1- The Yemeni file: This is one of the most important direct impacts of the agreement given the fact that Saudi Arabia is the primary and the biggest supporter of Yemeni legitimacy. On the other hand, Iran is considered the main and the biggest backer of the Houthis who control large parts of Northern territories that have high population density including the capital city Sanaa. Thus, fulfilling the requirements of the resumption of relationships between Riyadh and Tehran would move the Yemeni file to the phase of achieving political settlement. This can be attained by forcing the warring parties to end the ongoing crisis and moving towards rebuilding the national state. 

2- The Syrian file: By looking at the maps of direct support regarding the “Syrian issue”, we can find that Tehran backs the Assad Regime along with Moscow in addition to its forces and field militias in the Syrian territories. On the other hand, Riyadh supports forces that oppose the Syrian government. However, after the latest earthquake, Saudi Arabia announced the possibility of Syria’s return to the Arab incubator. Furthermore, sources in the Saudi Foreign Ministry announced that Damascus and Riyadh agreed on reopening their embassies in both countries. [8]

3- The Lebanese file: The Saudi-Iranian reconciliation will contribute to re-paving the political situations within Lebanon at several levels. The most prominent of which is the political one. The latter includes ending the status of the presidential vacuum following the era of President Michel Aoun. This came after the Sunni and Maronite blocs rejected Hezollah’s candidate Suleiman Frangieh. The economic level is represented in bumping Gulf investments to balance the recession and economic collapse amid the state bankruptcy. Furthermore, this includes achieving reconstruction requirements and the destruction caused by the Beirut Port explosions.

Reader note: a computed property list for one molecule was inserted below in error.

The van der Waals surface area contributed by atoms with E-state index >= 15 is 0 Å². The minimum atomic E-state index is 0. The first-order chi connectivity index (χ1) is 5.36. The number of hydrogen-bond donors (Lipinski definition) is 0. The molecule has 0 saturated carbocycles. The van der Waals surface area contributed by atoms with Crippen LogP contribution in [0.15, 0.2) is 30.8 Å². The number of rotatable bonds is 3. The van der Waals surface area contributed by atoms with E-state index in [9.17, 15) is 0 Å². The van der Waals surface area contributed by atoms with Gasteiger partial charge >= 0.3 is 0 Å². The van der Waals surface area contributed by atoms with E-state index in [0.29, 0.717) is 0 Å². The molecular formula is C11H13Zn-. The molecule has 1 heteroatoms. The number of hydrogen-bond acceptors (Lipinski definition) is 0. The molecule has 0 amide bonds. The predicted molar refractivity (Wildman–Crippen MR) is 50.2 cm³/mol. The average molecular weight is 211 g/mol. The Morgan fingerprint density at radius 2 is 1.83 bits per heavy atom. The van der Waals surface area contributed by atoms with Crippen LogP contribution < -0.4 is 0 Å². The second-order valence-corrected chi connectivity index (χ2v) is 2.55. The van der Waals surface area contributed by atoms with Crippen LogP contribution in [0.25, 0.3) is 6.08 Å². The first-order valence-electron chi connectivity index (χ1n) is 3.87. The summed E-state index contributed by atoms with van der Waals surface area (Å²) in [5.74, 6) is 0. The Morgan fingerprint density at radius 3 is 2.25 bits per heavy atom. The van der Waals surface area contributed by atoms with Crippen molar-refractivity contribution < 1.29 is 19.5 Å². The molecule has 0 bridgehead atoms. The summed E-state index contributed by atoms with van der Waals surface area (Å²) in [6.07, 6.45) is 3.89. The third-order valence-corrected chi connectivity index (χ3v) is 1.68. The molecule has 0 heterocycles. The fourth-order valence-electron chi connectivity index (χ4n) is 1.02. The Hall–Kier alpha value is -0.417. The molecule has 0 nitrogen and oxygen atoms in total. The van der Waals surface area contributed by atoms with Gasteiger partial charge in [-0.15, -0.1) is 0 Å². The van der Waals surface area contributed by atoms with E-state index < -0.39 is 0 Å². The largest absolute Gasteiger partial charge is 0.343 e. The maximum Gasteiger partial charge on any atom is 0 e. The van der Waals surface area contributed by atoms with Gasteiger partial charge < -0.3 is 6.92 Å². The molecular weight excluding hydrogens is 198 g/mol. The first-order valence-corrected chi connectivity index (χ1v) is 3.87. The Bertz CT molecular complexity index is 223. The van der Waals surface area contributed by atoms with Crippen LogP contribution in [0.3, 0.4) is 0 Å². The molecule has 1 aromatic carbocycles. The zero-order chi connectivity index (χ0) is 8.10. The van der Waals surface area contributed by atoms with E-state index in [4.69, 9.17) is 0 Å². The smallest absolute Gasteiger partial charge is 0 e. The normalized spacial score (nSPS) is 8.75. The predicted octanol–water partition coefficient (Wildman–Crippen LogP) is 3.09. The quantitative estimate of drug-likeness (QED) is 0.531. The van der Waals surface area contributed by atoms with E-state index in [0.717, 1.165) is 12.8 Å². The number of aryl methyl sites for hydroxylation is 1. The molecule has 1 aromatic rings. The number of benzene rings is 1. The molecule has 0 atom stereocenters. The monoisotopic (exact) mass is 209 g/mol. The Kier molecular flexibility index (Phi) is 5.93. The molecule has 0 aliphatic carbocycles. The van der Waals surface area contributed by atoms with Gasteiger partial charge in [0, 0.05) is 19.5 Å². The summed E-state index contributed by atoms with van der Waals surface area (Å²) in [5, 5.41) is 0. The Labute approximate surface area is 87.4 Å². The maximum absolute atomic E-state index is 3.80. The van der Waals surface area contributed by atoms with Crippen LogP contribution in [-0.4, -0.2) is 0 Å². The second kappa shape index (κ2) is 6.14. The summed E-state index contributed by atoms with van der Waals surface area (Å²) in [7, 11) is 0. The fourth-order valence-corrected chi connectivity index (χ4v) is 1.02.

4- The Iraqi file: Over the two past years, Baghdad cooperated with the Omani regime to create joint areas between the Saudi and Iranian regimes before the Chinese mediation. They sought to create qualitative understandings among different forces supported by Iran. The latter has become the biggest player in the Iraqi arena since the US invasion in 2002. Iraq wants to achieve political stability requirements and restore Baghdad’s heavyweight in the Arab region.